Lucy Letby trial: Nurse accused of murdering baby boy 'sabotaged his care to get attention of her crush', court told

Nurse Lucy Letby "sabotaged" the care of a baby boy to get her crush's attention, a court has heard.

Letby, 33, is alleged to have murdered the newborn triplet, known as Child O, on her first shift back at the Countess of Chester Hospital following a holiday in Ibiza with friends in June 2016.

Her trial at Manchester Crown Court was today shown multiple messages between Letby and a colleague she was allegedly "sweet on".

They were sent before she is accused of killing two triplet babies.

The latest from the Lucy Letby trial

In total, Letby is charged with killing seven babies and attempting to murder 10 more infants in 2015 and 2016 when she worked on the neonatal unit at the Countess of Chester.

Letby, from Hereford, denies all 22 charges against her.

'Back with a bang'

In June 2016, she was on holiday in Ibiza when the triplets were born and messaged a colleague about returning to the unusual situation of caring for three siblings.

A WhatsApp message that Letby sent before her return to work read: "Yep probably be back in with a bang lol."

Within 72 hours of sending that text, Children O and P had died, and Child Q had suffered a collapse so severe he was moved to intensive care.

During the 13th day of giving her evidence - which began at the start of May - Letby was then asked about the messages she exchanged with a male colleague once she was back on shift.

While the prosecution has previously referred to the man as Letby's "boyfriend", she has already denied she had a crush on her colleague and said earlier in her evidence that she "loved him as a friend".

Letby 'wanted crush's attention'

At 9.32am on 23 June 2016, Letby texted him "Boo" after he said he was not on the neonatal unit.

"Were you disappointed he wasn't there, on the unit?" prosecutor Nick Johnson KC asked.

"Yes, I enjoyed working with [colleague]," Letby said.

"Did you want to get his attention?" Mr Johnson asked.


"Is that the reason you sabotaged Child O?"

"No," Ms Letby replied.

"Were you trying to get his attention?" Mr Johnson asked again.

"Yes, I wanted him to review [Child O]," Letby replied.

"But his personal attention?"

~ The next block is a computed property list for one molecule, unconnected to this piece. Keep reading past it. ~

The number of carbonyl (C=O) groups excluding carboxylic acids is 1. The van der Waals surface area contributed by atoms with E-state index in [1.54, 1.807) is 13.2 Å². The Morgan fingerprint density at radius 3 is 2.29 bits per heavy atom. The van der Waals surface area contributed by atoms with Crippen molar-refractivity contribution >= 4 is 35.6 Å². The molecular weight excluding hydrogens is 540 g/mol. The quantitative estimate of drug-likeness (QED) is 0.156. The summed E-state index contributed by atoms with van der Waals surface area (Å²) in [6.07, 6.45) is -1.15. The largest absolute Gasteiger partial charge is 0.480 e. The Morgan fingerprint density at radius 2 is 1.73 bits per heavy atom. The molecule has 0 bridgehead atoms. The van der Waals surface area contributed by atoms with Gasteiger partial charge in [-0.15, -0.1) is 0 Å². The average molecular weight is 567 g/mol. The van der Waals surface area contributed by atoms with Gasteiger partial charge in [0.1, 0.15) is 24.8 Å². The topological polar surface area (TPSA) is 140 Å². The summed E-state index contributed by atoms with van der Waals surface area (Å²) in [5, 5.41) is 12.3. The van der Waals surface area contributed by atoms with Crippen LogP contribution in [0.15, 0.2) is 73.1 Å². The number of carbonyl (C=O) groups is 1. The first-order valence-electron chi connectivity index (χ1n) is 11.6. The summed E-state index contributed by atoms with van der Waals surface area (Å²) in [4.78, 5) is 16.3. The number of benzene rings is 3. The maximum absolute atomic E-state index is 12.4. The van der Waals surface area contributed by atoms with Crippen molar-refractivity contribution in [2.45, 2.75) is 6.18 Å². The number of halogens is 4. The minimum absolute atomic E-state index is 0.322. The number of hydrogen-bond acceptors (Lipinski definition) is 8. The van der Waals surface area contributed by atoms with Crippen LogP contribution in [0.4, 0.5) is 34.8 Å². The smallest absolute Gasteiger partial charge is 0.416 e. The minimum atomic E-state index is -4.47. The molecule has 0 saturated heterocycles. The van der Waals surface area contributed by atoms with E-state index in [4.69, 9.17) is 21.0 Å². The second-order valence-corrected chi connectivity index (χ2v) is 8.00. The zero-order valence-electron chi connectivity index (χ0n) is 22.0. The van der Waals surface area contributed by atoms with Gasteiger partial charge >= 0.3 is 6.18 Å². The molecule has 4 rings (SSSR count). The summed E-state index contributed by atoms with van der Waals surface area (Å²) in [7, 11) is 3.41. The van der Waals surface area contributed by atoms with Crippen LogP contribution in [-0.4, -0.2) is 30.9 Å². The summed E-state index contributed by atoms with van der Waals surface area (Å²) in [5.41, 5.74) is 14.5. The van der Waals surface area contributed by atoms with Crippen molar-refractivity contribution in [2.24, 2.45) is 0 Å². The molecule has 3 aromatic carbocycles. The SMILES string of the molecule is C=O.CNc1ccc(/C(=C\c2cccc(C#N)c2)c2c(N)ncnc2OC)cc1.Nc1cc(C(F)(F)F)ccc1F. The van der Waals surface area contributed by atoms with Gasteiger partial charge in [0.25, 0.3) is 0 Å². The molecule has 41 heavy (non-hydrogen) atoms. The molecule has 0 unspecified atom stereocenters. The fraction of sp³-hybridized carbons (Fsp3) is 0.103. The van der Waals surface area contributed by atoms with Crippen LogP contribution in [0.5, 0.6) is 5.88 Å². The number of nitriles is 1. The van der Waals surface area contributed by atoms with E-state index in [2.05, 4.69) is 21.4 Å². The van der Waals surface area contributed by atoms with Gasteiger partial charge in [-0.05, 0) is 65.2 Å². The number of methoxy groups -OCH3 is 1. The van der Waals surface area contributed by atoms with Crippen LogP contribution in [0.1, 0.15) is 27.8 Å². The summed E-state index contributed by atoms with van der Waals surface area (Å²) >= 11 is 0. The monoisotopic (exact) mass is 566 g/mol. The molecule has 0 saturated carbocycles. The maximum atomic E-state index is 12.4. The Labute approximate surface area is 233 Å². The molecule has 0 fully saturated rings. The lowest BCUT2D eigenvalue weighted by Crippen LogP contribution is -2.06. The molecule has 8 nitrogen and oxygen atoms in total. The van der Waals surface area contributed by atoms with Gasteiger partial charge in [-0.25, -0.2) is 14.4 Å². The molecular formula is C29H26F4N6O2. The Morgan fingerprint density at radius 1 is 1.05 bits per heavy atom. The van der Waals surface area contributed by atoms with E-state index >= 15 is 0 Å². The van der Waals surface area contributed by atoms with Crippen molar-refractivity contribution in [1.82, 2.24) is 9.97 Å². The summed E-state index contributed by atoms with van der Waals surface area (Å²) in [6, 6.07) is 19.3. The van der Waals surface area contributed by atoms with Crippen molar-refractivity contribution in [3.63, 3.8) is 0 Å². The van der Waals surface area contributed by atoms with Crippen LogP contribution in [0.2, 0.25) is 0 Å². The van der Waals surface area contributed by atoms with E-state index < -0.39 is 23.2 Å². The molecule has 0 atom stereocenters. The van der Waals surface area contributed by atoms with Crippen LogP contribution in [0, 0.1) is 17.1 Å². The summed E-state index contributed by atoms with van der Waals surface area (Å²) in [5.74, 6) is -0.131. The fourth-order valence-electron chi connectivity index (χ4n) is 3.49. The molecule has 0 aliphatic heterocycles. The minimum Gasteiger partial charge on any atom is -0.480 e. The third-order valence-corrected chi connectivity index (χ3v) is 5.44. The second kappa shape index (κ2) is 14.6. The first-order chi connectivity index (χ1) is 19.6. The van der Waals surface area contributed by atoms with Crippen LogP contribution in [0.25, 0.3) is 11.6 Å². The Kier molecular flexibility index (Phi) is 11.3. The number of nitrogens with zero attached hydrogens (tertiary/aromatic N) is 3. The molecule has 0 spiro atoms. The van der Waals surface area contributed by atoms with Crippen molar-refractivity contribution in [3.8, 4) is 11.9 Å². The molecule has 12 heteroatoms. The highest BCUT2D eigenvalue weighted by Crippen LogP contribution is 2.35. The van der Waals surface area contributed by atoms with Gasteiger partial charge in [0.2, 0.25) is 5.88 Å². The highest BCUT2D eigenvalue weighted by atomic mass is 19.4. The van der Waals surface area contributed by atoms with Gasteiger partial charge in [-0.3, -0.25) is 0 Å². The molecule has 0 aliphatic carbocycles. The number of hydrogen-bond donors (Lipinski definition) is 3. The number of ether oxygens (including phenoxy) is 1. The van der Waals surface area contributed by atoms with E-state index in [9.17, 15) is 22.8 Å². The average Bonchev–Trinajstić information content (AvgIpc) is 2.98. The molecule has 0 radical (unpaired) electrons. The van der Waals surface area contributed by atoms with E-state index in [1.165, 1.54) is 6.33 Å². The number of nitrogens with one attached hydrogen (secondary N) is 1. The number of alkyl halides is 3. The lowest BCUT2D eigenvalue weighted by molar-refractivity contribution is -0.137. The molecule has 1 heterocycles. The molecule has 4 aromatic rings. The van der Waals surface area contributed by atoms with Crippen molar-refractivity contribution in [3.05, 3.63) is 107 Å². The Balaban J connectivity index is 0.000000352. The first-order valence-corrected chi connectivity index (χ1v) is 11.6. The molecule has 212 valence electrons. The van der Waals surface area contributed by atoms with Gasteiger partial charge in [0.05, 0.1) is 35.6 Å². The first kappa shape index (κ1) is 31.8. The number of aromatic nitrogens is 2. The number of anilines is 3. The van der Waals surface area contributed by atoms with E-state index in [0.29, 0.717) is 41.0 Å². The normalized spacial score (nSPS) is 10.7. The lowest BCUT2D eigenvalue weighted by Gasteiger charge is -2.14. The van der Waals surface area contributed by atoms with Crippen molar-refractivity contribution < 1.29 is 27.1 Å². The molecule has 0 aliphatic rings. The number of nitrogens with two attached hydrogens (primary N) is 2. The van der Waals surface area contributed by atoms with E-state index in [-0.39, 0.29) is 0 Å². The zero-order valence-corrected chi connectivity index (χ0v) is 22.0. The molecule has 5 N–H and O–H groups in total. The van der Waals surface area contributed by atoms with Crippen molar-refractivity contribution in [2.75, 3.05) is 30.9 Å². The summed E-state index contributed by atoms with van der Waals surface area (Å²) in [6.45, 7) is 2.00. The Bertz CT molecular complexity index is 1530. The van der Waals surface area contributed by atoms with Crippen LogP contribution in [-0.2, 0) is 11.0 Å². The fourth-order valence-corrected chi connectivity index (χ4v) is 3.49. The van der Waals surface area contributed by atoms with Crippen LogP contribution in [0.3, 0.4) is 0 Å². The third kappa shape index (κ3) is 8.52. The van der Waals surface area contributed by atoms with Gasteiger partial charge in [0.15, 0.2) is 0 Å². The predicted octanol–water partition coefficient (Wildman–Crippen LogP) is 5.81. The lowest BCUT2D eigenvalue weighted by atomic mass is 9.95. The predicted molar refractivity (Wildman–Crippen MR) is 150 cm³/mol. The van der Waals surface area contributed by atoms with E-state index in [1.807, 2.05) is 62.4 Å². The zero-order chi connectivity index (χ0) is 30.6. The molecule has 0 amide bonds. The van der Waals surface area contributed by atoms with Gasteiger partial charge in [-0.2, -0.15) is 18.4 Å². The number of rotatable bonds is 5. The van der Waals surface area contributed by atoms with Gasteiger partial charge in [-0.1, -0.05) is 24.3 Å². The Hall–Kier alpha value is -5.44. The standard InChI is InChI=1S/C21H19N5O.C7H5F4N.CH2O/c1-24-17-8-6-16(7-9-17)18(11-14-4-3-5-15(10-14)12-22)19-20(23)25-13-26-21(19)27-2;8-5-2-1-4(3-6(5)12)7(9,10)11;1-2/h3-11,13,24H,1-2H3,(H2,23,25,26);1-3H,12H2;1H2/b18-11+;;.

"No," said Letby.

The nurse was asked how she found time to send so many messages while she was working. She said staff would often use their phones but not while they were at the cot side.

'He's not leaving here alive'

A day after his brother died, Child P desaturated - meaning a loss of blood oxygen levels - suddenly.

Lucy Letby allegedly told her colleagues, when Child P desaturated for the third time: "He's not leaving here alive, is he?"

In court, she denied saying this.

The infant suddenly became unwell when the two on-call doctors (including the one Letby was allegedly "sweet on") had gone to the tearoom for a quick break.

Then they heard Letby calling for help and when they returned, she was standing over Child P.

"I can't recall that now, but that's what they say," Letby said.

"There was a problem with his breathing tube, do you remember that?" Mr Johnson asked.

Letby replied: "I don't remember that from my memory now."

The baby had been unable to move, so could not have dislodged it himself, the prosecution argues.

"Is it just yet another bit of bad luck that it happened just after everyone else left?" Mr Johnson asked Letby.

"Yes," the nurse replied.

The final victim

Letby allegedly pumped her final victim, Child Q, with a "clear fluid," according to the prosecution.

"That didn't happen, no," Letby said in response.

Nick Johnson KC says giving Child Q milk wouldn't have been an option because the infant was only being fed 0.5ml every few hours.

"If he vomited a large amount of milk it would be very obvious something was wrong," Mr Johnson said.

"Yes," Letby acknowledged.

The infant eventually vomited a clear fluid from his mouth and nose.

The prosecution argued Letby "disappeared" at the moment he suddenly deteriorated on 25 June 2016.

"You were just looking for a reason to get out of the room when [colleague] appeared in the unit," Mr Johnson said.

"No," Letby replied.

She later said she "walked in on a conversation" between colleagues and feared she was "being held responsible for something that didn't happen".